Many AD research centers already reimburse for travel and offer home evaluations in ad hoc situations, where patients have declined enough to make transport to and from the clinic difficult. The conjoint analysis suggests that recruitment might pick up if such enhancements were offered up front. “He is demonstrating that these convenience features do matter,” said Lon Schneider, University of Southern California, Los Angeles, of the new investigation. “When we're sending people out to patients' homes, or when we're paying them for travel, we can know it is making a difference.”

Based on local mileages and professional salaries, Karlawish and colleagues calculated the relative cost of adding various amenities to the basic trial. On top of a $5,000 baseline cost per subject, home visits would require an additional $600 per subject. Combining home visits with a 2:1 drug:placebo randomization brought the additional per-subject cost up to $1,200. “That sounds to me low, but if it were in that range I think it would certainly be feasible [to incorporate those amenities],” said Paul Aisen, University of California, San Diego, who heads the NIA-funded Alzheimer’s Disease Cooperative Study (ADCS)).

Even without economic constraints, though, routinely offering such enhancements remains a big challenge. “We already have to have unusually large staff for AD trial therapeutics,” said Rachelle Doody of Baylor College of Medicine in Houston, Texas, noting that most trials require multiple raters, as well as trained staff to do physical assessments and monitor adverse events—many of whom need to be blinded to the others’ evaluations. “If you have to potentially send all of those people out to the home, it would just be very inefficient.”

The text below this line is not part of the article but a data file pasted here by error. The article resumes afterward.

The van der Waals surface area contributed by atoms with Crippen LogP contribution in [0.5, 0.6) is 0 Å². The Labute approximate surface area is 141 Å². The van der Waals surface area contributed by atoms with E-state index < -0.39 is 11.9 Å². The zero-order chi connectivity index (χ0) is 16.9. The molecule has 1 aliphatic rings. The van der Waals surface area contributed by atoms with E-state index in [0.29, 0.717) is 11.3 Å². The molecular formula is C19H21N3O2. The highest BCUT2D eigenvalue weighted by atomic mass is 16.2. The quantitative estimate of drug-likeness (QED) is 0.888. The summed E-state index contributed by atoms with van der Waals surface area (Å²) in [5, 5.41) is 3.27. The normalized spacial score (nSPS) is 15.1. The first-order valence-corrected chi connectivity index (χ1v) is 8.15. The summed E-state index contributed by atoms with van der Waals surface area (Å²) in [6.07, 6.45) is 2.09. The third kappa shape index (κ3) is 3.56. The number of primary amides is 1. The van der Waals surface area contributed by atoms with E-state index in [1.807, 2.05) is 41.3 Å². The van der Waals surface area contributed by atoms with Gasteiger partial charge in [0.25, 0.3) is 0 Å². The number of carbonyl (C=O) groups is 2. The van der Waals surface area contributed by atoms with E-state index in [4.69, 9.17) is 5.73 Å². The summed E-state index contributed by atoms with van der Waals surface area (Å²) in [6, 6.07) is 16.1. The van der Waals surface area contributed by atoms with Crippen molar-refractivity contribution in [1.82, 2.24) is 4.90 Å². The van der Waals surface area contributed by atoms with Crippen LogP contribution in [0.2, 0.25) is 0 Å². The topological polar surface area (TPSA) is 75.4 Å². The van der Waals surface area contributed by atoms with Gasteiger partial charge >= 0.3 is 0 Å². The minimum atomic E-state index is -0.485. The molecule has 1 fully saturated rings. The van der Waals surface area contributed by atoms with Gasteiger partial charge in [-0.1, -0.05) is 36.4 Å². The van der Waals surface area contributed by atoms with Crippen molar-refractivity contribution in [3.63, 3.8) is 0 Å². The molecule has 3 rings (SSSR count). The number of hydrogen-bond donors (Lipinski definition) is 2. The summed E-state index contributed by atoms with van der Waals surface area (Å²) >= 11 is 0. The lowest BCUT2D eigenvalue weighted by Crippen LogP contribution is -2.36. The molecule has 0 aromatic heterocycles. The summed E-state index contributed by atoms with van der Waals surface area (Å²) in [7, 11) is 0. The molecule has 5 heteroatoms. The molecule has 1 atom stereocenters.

In a study in this month’s Archives of Neurology, researchers led by Ira Shoulson at the University of Rochester Medical Center, New York, looked at results disclosure—another aspect of clinical trials that could affect a study’s appeal to prospective participants. “Companies are often under obligation to disclose information to investors, but there aren't similar obligations to disclose those results to participants who volunteer to participate in a study and put themselves at risk,” lead author E. Ray Dorsey said in an interview with ARF. “There are new requirements for clinical trials to be registered, and increasingly for those results to be posted. But posting and informing are two different things.”

Dorsey’s study surveyed more than two-thirds of the 316 Huntington disease patients in a recent trial of ethyl-eicosapentaenoic acid (ethyl-EPA)—an omega-3 fatty acid that showed no efficacy for HD over six months and questionable benefits at 12 months (Huntington Study Group TREND-HD Investigators, 2008). Dorsey, Shoulson, and colleagues worked with the study’s sponsor, Dublin, Ireland-based Amarin Corporation, to develop a sponsor-funded plan to communicate the study results to research participants using three means: a media release posted on the Huntington Study Group’s public website; a phone call from site staff; and a conference call involving investigators, sponsor, and participants. In a 13-question postal survey, participants indicated when they first learned the study results, where they got the information, and their satisfaction with those sources.